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What Is Constructivism

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What Is Constructivism

Watching a young child grow from infancy to toddler hood, we marvel at the amount of learning that has allowed her to understand her expanding environment. Those early years provide the basis for language, physical dexterity, social understanding, and emotional development that she will use for the rest of her life. All of this knowledge is acquired before she even sets foot in school! This child has taught herself by gathering information and experiencing the world around her. This is an example of constructivism. Constructivism emphasizes the importance of the knowledge, beliefs, and skills an individual brings to the experience of learning. It recognizes the construction of new understanding as a combination of prior learning, new information, and readiness to learn. Individuals make choices about what new ideas to accept and how to fit then into their established views of the world (Brooks & Brooks, 1995).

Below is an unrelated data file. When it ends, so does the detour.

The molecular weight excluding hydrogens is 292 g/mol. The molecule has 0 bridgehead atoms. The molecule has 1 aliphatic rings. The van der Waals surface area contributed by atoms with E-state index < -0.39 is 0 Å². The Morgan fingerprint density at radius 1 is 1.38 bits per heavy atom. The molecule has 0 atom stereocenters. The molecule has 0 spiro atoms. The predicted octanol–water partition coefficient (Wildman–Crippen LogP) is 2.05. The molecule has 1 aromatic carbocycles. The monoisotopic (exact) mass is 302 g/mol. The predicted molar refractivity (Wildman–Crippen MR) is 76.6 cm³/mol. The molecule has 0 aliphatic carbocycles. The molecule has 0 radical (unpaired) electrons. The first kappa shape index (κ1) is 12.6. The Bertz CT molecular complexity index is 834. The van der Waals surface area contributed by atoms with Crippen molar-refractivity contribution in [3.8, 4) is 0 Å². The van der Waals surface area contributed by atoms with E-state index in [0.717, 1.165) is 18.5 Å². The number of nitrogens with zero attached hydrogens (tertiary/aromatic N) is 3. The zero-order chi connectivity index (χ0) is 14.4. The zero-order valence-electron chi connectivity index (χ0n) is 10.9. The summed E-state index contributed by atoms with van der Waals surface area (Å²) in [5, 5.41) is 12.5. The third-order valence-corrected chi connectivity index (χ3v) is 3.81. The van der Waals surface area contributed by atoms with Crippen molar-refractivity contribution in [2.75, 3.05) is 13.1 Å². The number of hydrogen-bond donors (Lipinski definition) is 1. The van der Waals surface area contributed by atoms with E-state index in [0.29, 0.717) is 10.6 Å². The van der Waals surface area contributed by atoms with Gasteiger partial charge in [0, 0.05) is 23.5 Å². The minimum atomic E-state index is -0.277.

If you are a parent or plan to be a parent, Do you want your child to sit in a desk all day while the teacher lectures them on information that they need to know for life or would you rather have your child learn constructively? Constructivism has been labeled as the philosophy of learning that proposes learners need to build their own understanding of new ideas (Constructivism and the Five E?s,2001). Learning something new, or attempting to understand something familiar in greater depth, is not a linear process. The purpose of this research paper is to explain the theoretical foundations of the constructivist approach to teaching and learning, and to provide concrete examples to show the effectiveness of the constructivist approach with respect to student learning.

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...Received September 13, 2002 from Internet. http://www.artsined.com/teachingarts/Pedag/Constructivist.html.

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Chen, Irene. Cognitive Constructivist Theories. Received September 13, 2002 from Internet http://pdts.uh.edu/~ichen/ebook/ET-IT/cognitiv.htm.

Chen, Irene. Social Constructivist Theories. Received September 13, 2002 from Internet. http://pdts.uh.edu/~ichen/ebook/ET-IT/social.htm.

Martin, K. (2000). Alternative Modes of Teaching and Learning. Received September 13, 2002 from Internet. http://www.csd.uwa.edu.au/atmodes/to_delivery/discovery_learing.html.
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